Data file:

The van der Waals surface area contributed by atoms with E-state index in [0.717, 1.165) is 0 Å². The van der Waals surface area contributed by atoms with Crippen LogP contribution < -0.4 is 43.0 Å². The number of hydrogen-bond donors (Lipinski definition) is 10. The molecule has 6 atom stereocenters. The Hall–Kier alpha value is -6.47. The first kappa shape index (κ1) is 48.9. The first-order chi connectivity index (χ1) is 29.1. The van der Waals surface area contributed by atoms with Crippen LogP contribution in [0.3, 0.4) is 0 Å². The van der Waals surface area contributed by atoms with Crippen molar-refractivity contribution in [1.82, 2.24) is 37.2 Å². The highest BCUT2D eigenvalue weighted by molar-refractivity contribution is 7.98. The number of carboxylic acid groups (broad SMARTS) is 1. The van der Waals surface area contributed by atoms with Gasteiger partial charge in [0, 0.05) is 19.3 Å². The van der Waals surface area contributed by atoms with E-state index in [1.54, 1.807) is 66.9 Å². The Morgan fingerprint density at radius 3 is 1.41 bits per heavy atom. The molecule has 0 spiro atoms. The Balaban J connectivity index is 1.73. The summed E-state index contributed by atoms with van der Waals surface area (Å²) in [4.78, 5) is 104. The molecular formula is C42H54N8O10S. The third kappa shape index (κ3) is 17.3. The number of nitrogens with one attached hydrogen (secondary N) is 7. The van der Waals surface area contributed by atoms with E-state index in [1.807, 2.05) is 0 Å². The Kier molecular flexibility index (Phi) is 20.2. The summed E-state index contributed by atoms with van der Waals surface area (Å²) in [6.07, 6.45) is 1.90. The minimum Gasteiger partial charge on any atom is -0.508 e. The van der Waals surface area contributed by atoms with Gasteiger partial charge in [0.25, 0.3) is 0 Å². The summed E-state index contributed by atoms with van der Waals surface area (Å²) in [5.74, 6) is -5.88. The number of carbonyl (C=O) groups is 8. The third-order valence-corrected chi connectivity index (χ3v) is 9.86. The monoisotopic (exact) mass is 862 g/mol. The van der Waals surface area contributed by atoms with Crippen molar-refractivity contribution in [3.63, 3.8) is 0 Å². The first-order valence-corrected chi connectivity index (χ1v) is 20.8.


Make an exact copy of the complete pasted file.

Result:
The van der Waals surface area contributed by atoms with E-state index in [0.717, 1.165) is 0 Å². The van der Waals surface area contributed by atoms with Crippen LogP contribution < -0.4 is 43.0 Å². The number of hydrogen-bond donors (Lipinski definition) is 10. The molecule has 6 atom stereocenters. The Hall–Kier alpha value is -6.47. The first kappa shape index (κ1) is 48.9. The first-order chi connectivity index (χ1) is 29.1. The van der Waals surface area contributed by atoms with Crippen LogP contribution in [0.3, 0.4) is 0 Å². The van der Waals surface area contributed by atoms with Crippen molar-refractivity contribution in [1.82, 2.24) is 37.2 Å². The highest BCUT2D eigenvalue weighted by molar-refractivity contribution is 7.98. The number of carboxylic acid groups (broad SMARTS) is 1. The van der Waals surface area contributed by atoms with Gasteiger partial charge in [0, 0.05) is 19.3 Å². The van der Waals surface area contributed by atoms with E-state index in [1.54, 1.807) is 66.9 Å². The Morgan fingerprint density at radius 3 is 1.41 bits per heavy atom. The molecule has 0 spiro atoms. The Balaban J connectivity index is 1.73. The summed E-state index contributed by atoms with van der Waals surface area (Å²) in [4.78, 5) is 104. The molecular formula is C42H54N8O10S. The third kappa shape index (κ3) is 17.3. The number of nitrogens with one attached hydrogen (secondary N) is 7. The van der Waals surface area contributed by atoms with E-state index in [1.807, 2.05) is 0 Å². The Kier molecular flexibility index (Phi) is 20.2. The summed E-state index contributed by atoms with van der Waals surface area (Å²) in [6.07, 6.45) is 1.90. The minimum Gasteiger partial charge on any atom is -0.508 e. The van der Waals surface area contributed by atoms with Gasteiger partial charge in [0.25, 0.3) is 0 Å². The summed E-state index contributed by atoms with van der Waals surface area (Å²) in [5.74, 6) is -5.88. The number of carbonyl (C=O) groups is 8. The third-order valence-corrected chi connectivity index (χ3v) is 9.86. The monoisotopic (exact) mass is 862 g/mol. The van der Waals surface area contributed by atoms with Crippen molar-refractivity contribution in [3.63, 3.8) is 0 Å². The first-order valence-corrected chi connectivity index (χ1v) is 20.8.